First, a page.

The findings suggest that antioxidants such as vitamins C and E may reduce androgen-related production of reactive oxygen species, the authors conclude. But more research is needed to define the cell pathways that play a role in the development of prostate cancer, and the effects of antioxidants on these pathways.

 

Milk and Prostate Cancer:
The Evidence Mounts
by Neal D. Barnard, M.D.

Could milk cause prostate cancer? The question has come up repeatedly in recent months, as billboards portraying New York City Mayor Rudolph Giuliani with a milk mustache carried the words, "Got Prostate Cancer?" The outraged mayor countered that milk had nothing to do with his newly diagnosed disease, which also killed his father. For the public, this was completely new territory. Does drinking milk actually contribute to cancer?
Here are the facts: Major studies suggesting a link between milk and prostate cancer have appeared in medical journals since the 1970s. Two of six cohort studies (research studies following groups of people over time) found increased risk with higher milk intakes. Five studies comparing cancer patients to healthy individuals found a similar association. One of these, conducted in northern Italy, found that frequent dairy consumption could increase risk by two and one-half times.
In 1997, the World Cancer Research Fund and the American Institute for Cancer Research concluded that dairy products should be considered a possible contributor to prostate cancer. And yet another research study came out in April 2000 pointing to a link between dairy and prostate cancer: Harvard's Physicians' Health Study followed 20,885 men for 11 years, finding that having two and one-half dairy servings each day boosted prostate cancer risk by 34 percent, compared to having less than one-half serving daily.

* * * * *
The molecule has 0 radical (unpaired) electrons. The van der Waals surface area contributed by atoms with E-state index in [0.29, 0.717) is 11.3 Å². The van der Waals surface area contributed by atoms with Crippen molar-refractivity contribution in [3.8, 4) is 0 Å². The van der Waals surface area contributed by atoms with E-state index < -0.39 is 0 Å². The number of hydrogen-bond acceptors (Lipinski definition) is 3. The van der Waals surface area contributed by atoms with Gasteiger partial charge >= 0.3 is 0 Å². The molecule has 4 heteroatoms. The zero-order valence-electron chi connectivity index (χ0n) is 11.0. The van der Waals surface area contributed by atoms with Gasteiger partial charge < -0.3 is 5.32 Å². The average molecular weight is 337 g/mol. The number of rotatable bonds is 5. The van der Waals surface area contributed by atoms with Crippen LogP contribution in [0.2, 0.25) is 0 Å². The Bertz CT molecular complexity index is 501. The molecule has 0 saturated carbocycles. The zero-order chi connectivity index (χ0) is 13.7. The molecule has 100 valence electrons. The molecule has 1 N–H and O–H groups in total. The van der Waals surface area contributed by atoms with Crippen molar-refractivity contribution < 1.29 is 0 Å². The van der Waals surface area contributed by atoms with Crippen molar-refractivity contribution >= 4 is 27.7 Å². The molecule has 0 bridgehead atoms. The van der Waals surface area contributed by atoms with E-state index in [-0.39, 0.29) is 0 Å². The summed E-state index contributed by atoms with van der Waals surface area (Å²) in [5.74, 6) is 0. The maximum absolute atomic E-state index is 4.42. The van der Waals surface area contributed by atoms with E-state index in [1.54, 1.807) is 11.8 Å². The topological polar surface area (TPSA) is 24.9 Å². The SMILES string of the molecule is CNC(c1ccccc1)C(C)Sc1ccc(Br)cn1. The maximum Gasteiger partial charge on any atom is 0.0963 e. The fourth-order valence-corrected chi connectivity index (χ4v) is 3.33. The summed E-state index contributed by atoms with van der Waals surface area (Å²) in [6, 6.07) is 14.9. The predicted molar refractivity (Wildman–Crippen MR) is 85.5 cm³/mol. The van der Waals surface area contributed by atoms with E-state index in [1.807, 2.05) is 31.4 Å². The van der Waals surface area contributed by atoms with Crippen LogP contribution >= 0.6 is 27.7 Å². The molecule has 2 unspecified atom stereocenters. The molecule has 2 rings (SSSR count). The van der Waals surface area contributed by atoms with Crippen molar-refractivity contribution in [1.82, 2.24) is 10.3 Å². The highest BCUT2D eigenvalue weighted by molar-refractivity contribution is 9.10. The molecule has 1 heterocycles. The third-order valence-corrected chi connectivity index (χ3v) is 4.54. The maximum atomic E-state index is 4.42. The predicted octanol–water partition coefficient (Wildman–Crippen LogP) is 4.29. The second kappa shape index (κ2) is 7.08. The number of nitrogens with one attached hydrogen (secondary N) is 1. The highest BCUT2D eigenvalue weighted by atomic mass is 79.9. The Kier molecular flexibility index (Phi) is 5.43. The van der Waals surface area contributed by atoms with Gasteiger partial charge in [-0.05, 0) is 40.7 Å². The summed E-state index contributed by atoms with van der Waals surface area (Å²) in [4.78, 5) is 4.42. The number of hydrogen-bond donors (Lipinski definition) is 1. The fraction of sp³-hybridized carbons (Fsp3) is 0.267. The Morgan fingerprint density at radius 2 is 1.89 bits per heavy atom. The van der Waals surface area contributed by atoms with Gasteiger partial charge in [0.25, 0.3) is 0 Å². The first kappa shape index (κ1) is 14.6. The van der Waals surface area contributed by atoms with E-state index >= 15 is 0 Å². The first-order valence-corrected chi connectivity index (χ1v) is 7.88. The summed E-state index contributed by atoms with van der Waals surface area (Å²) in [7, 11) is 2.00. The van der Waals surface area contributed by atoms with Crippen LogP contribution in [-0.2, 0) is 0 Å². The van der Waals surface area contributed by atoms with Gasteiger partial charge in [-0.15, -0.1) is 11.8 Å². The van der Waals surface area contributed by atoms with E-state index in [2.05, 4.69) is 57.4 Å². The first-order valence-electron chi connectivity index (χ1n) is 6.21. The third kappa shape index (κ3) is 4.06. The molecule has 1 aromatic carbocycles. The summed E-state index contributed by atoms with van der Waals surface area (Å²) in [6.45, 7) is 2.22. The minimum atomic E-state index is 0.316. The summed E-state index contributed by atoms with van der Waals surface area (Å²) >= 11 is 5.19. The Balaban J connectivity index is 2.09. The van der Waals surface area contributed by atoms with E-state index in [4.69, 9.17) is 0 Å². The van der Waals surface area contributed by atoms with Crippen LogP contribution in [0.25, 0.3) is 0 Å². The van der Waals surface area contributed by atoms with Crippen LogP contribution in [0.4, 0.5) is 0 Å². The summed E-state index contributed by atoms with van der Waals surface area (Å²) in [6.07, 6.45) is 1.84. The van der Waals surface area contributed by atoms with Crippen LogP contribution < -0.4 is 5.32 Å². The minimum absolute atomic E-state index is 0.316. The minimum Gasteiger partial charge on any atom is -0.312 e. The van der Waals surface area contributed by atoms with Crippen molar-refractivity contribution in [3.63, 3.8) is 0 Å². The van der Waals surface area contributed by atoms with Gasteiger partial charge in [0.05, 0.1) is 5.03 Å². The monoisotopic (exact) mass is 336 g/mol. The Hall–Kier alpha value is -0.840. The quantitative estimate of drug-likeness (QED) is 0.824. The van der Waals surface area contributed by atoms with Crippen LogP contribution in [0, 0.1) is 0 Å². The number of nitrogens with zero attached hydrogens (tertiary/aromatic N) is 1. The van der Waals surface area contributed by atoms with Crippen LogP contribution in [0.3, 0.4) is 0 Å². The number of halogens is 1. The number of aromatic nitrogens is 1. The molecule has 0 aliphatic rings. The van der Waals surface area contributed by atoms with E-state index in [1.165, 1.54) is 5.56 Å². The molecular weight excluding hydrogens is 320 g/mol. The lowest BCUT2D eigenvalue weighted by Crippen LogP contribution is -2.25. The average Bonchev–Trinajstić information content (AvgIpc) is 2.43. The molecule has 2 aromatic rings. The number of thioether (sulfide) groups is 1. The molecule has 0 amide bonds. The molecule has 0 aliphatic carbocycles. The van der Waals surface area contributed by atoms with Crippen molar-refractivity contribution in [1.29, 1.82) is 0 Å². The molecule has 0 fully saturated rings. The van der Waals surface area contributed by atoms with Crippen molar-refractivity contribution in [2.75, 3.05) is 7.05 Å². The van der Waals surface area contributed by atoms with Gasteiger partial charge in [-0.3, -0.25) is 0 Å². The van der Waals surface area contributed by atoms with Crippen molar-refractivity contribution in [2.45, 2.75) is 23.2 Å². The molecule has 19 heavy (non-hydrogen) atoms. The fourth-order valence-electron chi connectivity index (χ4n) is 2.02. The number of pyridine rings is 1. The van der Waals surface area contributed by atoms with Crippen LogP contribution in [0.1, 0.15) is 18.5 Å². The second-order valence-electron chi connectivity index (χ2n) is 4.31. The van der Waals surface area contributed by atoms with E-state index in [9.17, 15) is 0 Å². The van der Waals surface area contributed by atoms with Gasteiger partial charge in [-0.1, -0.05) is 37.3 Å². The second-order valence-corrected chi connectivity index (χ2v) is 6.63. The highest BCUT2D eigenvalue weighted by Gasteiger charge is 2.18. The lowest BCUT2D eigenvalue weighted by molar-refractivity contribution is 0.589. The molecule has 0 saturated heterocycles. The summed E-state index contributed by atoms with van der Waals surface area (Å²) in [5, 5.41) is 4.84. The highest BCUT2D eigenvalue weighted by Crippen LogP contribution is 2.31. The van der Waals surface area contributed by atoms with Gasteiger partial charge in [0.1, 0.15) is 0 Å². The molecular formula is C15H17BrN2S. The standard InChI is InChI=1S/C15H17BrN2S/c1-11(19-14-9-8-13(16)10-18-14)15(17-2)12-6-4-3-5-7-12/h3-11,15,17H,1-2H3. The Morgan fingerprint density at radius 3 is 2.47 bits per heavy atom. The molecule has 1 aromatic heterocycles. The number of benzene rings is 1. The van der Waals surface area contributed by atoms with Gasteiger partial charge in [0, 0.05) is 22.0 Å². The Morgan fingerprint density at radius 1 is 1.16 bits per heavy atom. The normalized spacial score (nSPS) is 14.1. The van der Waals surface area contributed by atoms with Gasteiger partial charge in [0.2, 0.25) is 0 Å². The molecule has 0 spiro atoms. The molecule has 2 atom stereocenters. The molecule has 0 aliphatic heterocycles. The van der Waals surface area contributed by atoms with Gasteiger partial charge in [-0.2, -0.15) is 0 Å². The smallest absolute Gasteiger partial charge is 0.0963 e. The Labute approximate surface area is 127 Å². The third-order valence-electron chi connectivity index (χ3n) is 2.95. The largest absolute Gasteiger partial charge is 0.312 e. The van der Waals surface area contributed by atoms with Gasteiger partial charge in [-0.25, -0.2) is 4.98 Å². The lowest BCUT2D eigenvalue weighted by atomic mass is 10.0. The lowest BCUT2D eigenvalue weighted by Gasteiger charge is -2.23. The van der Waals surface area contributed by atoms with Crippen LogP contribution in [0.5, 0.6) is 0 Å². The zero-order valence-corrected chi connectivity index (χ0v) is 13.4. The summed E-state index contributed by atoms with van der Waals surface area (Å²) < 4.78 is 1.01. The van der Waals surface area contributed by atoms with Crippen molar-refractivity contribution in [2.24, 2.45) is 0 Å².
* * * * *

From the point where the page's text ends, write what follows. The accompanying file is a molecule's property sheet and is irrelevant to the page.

A Smoking Gun?
Researchers are looking, not only at whether milk increases cancer risk, but how. The answer, apparently, is in the way milk affects a man's hormones. Dairy products boost the amount of insulin-like growth factor (IGF-I) in the blood. In turn, IGF-I promotes cancer cell growth.3-5 A small amount is normally in the bloodstream, but several recent studies have linked increased IGF-I levels to prostate cancer and possibly to breast cancer as well.
Milk does other mischief. Its load of calcium depletes the body's vitamin D, which, in turn, may add to cancer risk. Most dairy products are also high in fat, which affects the activity of sex hormones that play a major role in cancer. And it would come as no surprise that milk might affect the growth of cancer cells. After all, its biological purpose is to support rapid growth in all parts of a calf's body. After the age of weaning, calves (like all mammals) have no need for milk at all, and there is never a need to drink the milk of another species.
Researchers are investigating whether dairy products might be culprits in other forms of the disease. Ovarian cancer, in particular, may be linked to galactose, a sugar produced from the milk sugar lactose. Yogurt, cheese, "lactose-free" milk, and other dairy products contain substantial amounts of galactose.
Other parts of the diet affect cancer risk, too. Meat and fatty foods in general are implicated in increased risk, while tomatoes, watermelons, and other bright red fruits contain lycopene, which reduces cancer risk.
The bottom line: While researchers will study the causes of cancer for years to come, health-conscious families may well want to trade dairy—and all animal products—for a healthy, vegan diet rich in vegetables, fruits, whole grains, and legumes. When to make the switch? Evidence suggests that the earlier in life healthy diet habits begin, the better your protection.